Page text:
The most important considerations when attempting a high altitude hike
Sounds obvious but take your time, do your climbing and your sleeping in manageable increments. Set yourself a good rhythm and slow your pace right down so that you take on board enough oxygen. Lots of deep and exaggerated breaths are needed to ensure you are regularly getting enough oxygen into your bloodstream. Plenty of water is essential to ensure that you are hydrated at all times to make sure that you have a plentiful water supply in the form of hydration packs and filtered water bottles. Alcohol is a big no-no. It dehydrates the body so when you are planning an Altitude Hike load up on the carbohydrates but stay clear of the wine until the weekend after you have successfully completed your ascent. Weather can change rapidly when you are hiking at higher levels and be unpredictable too so hiking apps are essential as are a good pair of water shoes for hiking. Invest in items of clothing that you can layer and that will trap in warm air to keep your warm and dry at all times, not sweaty, wet and damp. You are also going to want to ensure that besides those new hiking sunglasses and hiking gloves, you also pack the sunscreen. Remember that you get closer to the sun with each step so don’t forget the high factor sunscreen as the atmosphere can’t protect you in the same was, the higher you climb.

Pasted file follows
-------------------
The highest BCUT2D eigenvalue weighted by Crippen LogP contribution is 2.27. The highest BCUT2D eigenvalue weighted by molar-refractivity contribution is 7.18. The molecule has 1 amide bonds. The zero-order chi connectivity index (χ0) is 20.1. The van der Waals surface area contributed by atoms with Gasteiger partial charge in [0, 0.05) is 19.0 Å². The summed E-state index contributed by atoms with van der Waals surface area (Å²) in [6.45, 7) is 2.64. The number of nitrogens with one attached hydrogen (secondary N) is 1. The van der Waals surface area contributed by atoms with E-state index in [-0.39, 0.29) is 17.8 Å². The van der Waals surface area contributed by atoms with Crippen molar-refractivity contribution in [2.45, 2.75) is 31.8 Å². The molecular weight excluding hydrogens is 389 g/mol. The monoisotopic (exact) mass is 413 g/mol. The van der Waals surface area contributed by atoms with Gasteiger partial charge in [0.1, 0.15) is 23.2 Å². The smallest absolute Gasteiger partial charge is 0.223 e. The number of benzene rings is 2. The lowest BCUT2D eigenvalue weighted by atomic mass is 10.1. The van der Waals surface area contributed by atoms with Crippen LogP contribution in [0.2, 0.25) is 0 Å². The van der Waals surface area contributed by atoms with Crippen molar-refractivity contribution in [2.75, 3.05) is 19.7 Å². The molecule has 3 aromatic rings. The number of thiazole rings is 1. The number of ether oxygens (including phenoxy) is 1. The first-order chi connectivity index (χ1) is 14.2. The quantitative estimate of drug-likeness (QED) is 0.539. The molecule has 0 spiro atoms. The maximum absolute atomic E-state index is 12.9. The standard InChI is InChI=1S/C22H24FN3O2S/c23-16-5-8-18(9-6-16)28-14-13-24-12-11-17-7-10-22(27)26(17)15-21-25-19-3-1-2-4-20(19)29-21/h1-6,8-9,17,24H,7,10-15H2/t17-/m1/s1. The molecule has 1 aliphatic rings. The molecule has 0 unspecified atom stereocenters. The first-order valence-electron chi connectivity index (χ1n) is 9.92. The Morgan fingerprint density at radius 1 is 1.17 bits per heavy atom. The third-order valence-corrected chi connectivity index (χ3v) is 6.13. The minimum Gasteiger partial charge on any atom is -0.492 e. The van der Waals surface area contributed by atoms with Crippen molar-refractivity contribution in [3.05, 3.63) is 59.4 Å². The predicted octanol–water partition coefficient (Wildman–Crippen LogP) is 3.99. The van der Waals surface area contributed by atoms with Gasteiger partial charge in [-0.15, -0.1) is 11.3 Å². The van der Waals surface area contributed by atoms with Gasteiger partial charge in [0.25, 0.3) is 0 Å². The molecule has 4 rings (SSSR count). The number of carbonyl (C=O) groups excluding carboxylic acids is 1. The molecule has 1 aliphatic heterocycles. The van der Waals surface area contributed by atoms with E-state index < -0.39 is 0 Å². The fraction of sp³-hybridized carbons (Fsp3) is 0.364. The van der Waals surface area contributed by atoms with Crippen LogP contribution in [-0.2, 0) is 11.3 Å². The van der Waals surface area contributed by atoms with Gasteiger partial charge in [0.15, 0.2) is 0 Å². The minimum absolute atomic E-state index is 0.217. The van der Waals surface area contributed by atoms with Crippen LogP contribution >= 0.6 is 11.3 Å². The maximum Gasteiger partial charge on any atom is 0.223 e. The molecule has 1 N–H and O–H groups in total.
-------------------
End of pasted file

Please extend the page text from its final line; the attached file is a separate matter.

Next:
What about the physical training programme required
Ideally, you need to be starting with your High Altitude specific training at least two months in advance. This is even more important if your planned hike is going to take you above the 13,000 feet mark. Before you begin any new training programme, of course, no matter how fit and active you are generally, it’s always best to get the approval and sign off of a medical practitioner so that they can confirm that hiking at such altitude is recommended according to your age and current physical condition.
Get in as many regular hikes as possible beforehand
You really do need to be committed to hiking as regularly as you can in the run-up to carrying out a High Altitude hike, even if it’s not the first time that you have attempted one. The more frequently you can be hiking, the better for your body. If the option is open to you, try increasing on a weekly basis the altitude at which you do your regular hikes too as this will significantly help with your training and get your body more accustomed to functioning at these pending increased levels of altitude.
What other kinds of physical training are recommended